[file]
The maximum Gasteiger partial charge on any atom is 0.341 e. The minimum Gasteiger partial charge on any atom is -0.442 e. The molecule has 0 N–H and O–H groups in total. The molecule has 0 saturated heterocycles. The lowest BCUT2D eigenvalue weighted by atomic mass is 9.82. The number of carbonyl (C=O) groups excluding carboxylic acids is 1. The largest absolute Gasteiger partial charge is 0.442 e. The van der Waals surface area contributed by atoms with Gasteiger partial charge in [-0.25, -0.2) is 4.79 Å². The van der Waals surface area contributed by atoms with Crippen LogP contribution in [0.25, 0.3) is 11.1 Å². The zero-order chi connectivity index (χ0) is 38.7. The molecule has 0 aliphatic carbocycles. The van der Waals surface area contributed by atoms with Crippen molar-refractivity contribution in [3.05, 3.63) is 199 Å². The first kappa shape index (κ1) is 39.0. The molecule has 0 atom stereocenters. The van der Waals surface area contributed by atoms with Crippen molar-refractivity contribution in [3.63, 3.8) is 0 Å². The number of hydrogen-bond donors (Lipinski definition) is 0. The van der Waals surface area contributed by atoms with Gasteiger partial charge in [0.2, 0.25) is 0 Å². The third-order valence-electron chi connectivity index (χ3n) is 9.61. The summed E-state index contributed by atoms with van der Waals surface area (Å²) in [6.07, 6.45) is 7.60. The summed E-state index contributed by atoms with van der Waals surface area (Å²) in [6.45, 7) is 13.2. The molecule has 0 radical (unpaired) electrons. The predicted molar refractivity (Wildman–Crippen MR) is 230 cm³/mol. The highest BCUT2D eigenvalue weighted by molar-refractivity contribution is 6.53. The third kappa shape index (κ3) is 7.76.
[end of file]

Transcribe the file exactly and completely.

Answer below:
The maximum Gasteiger partial charge on any atom is 0.341 e. The minimum Gasteiger partial charge on any atom is -0.442 e. The molecule has 0 N–H and O–H groups in total. The molecule has 0 saturated heterocycles. The lowest BCUT2D eigenvalue weighted by atomic mass is 9.82. The number of carbonyl (C=O) groups excluding carboxylic acids is 1. The largest absolute Gasteiger partial charge is 0.442 e. The van der Waals surface area contributed by atoms with Gasteiger partial charge in [-0.25, -0.2) is 4.79 Å². The van der Waals surface area contributed by atoms with Crippen LogP contribution in [0.25, 0.3) is 11.1 Å². The zero-order chi connectivity index (χ0) is 38.7. The molecule has 0 aliphatic carbocycles. The van der Waals surface area contributed by atoms with Crippen molar-refractivity contribution in [3.05, 3.63) is 199 Å². The first kappa shape index (κ1) is 39.0. The molecule has 0 atom stereocenters. The van der Waals surface area contributed by atoms with Crippen molar-refractivity contribution in [3.63, 3.8) is 0 Å². The number of hydrogen-bond donors (Lipinski definition) is 0. The van der Waals surface area contributed by atoms with Gasteiger partial charge in [0.2, 0.25) is 0 Å². The third-order valence-electron chi connectivity index (χ3n) is 9.61. The summed E-state index contributed by atoms with van der Waals surface area (Å²) in [6.07, 6.45) is 7.60. The summed E-state index contributed by atoms with van der Waals surface area (Å²) in [6.45, 7) is 13.2. The molecule has 0 radical (unpaired) electrons. The predicted molar refractivity (Wildman–Crippen MR) is 230 cm³/mol. The highest BCUT2D eigenvalue weighted by molar-refractivity contribution is 6.53. The third kappa shape index (κ3) is 7.76.